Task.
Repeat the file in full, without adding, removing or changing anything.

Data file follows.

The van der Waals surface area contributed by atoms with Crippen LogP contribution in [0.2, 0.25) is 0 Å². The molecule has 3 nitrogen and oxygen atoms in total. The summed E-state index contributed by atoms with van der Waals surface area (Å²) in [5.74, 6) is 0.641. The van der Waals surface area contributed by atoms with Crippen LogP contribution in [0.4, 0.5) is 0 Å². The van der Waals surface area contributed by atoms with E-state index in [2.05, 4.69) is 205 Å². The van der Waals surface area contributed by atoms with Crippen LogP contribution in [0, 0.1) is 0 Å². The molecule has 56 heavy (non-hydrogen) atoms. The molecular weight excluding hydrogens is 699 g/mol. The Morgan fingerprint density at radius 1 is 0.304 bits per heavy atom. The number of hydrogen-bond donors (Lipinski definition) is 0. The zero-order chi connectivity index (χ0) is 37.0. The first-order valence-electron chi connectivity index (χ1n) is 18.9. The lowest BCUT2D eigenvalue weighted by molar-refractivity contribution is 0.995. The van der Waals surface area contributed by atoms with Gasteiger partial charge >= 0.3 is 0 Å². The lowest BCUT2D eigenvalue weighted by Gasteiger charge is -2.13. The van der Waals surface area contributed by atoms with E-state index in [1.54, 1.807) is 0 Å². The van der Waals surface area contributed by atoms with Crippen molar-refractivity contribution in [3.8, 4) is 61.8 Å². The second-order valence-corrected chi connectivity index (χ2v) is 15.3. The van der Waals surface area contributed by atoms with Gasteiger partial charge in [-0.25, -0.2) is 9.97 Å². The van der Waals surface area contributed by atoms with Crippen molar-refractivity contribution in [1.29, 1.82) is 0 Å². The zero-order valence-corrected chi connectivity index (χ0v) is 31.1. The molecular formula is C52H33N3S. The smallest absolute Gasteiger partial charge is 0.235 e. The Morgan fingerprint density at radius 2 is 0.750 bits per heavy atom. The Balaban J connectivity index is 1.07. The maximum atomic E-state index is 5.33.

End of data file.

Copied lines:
The van der Waals surface area contributed by atoms with Crippen LogP contribution in [0.2, 0.25) is 0 Å². The molecule has 3 nitrogen and oxygen atoms in total. The summed E-state index contributed by atoms with van der Waals surface area (Å²) in [5.74, 6) is 0.641. The van der Waals surface area contributed by atoms with Crippen LogP contribution in [0.4, 0.5) is 0 Å². The van der Waals surface area contributed by atoms with E-state index in [2.05, 4.69) is 205 Å². The van der Waals surface area contributed by atoms with Crippen LogP contribution in [0, 0.1) is 0 Å². The molecule has 56 heavy (non-hydrogen) atoms. The molecular weight excluding hydrogens is 699 g/mol. The Morgan fingerprint density at radius 1 is 0.304 bits per heavy atom. The number of hydrogen-bond donors (Lipinski definition) is 0. The zero-order chi connectivity index (χ0) is 37.0. The first-order valence-electron chi connectivity index (χ1n) is 18.9. The lowest BCUT2D eigenvalue weighted by molar-refractivity contribution is 0.995. The van der Waals surface area contributed by atoms with Gasteiger partial charge >= 0.3 is 0 Å². The lowest BCUT2D eigenvalue weighted by Gasteiger charge is -2.13. The van der Waals surface area contributed by atoms with E-state index in [1.54, 1.807) is 0 Å². The van der Waals surface area contributed by atoms with Crippen molar-refractivity contribution in [3.8, 4) is 61.8 Å². The second-order valence-corrected chi connectivity index (χ2v) is 15.3. The van der Waals surface area contributed by atoms with Gasteiger partial charge in [-0.25, -0.2) is 9.97 Å². The van der Waals surface area contributed by atoms with Crippen molar-refractivity contribution in [1.29, 1.82) is 0 Å². The zero-order valence-corrected chi connectivity index (χ0v) is 31.1. The molecular formula is C52H33N3S. The smallest absolute Gasteiger partial charge is 0.235 e. The Morgan fingerprint density at radius 2 is 0.750 bits per heavy atom. The Balaban J connectivity index is 1.07. The maximum atomic E-state index is 5.33.